Taste Buds

Monday, October 3rd, 2011

A visualization of complementary flavours by David McCandless and Willow Tyrer.

All food tastes amazing, just sometimes not together.

So we roved around 1000 recipes for common flavour patterns and visualized the results.

A good way to build a meal, maybe, if you lack a chef’s intuitive buds. Less data visualization, more dinner visualization. An infoodgraphic, perhaps. Ok, we’ll stop now.

These were created back in 2009 for the Information Is Beautiful book. Willow, a Swedish infographic designer, came up with an elegant, organic style. We thought it might be nice to release them into the wild.

Enjoy your meal.

Want to play with these in your kitchen? Buy a printable hi-res PDF from our store


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Show Comments ( )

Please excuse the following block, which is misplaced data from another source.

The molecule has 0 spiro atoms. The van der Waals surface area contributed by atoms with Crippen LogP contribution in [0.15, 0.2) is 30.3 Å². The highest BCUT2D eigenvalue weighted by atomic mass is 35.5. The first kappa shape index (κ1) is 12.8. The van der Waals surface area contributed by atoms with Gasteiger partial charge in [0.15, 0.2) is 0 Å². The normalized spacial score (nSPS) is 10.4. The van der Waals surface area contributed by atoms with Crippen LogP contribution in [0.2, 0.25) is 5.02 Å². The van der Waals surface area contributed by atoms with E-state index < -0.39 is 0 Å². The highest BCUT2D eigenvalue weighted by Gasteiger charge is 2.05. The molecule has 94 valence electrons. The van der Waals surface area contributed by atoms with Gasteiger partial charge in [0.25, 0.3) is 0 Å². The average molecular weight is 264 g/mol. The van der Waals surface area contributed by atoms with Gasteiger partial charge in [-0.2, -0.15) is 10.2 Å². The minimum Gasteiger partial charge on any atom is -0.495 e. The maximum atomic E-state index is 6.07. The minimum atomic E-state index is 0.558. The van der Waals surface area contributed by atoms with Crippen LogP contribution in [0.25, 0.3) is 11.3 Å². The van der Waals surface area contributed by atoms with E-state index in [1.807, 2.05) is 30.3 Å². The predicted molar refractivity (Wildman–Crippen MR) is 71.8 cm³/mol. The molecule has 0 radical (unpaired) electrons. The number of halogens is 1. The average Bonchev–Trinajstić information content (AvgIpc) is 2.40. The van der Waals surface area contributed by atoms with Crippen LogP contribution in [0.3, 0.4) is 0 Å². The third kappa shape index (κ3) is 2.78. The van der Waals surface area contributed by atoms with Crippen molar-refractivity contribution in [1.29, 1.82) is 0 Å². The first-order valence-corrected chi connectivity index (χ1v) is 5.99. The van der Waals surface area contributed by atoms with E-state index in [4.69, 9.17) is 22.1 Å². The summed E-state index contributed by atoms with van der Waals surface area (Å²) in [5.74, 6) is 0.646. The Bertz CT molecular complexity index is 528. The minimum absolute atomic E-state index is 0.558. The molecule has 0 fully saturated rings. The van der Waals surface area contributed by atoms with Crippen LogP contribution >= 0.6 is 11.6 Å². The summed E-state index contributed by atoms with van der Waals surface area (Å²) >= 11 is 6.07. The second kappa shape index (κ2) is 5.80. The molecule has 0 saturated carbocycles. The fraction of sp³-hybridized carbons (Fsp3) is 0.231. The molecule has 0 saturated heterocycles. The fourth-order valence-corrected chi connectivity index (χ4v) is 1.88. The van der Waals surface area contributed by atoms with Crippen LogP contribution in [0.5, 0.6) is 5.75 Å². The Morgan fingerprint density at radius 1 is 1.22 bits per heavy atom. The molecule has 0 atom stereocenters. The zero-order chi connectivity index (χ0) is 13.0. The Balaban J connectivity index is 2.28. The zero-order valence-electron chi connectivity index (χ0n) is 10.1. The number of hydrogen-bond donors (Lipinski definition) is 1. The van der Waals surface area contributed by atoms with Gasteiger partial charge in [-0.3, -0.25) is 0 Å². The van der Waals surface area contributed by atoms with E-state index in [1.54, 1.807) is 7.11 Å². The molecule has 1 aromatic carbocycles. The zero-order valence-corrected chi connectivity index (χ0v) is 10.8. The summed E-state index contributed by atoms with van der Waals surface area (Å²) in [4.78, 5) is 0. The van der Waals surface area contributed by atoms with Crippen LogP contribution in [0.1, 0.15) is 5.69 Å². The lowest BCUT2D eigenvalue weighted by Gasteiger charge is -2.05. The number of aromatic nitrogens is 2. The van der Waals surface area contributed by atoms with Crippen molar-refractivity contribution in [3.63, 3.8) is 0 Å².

• ortoslon

    it says that potato is complimentary with potato

    • Euge

      Spuds go with anything.

  • Michael Nestrud


    Nice visualization – where did you get the data for these pairings?

    Michael A. Nestrud, Ph. D.
    Sensory Scientist and Culinary Psychologist
    Cornell University ’11
    Culinary Institute of America ’04

    • Alex, Editor

      Hi Michael,

      Our sources are listed at the bottom – we do this with all our visualizations.

      This time we used BBC Food and

      Alex, site editor

      • Billy

        I wonder if the sources lean a bit toward, well I’m not sure toward what!? I cannot imagine not pairing cream with clams, oysters and mussels (ever been to Brussels? or for that matter New England?). How about Duck a l’orange? Doesn’t red wine go with beef, as it does in Burgundy? Both red and white wine have a much greater application that what I see listed.

  • Lisa

    I’m perplexed by the placement of some of the foods. Artichokes may be wonderful with all the things listed there, but in what universe are they a root vegetable? (Artichokes are essentially a flower. Even if one didn’t know this, clearly they grow at the top of a stem and are not a root.) Or beetroot a salad green (even if one might eat them in a salad), or squash, cucumbers, eggplant, and zucchini all “bulbous stems”?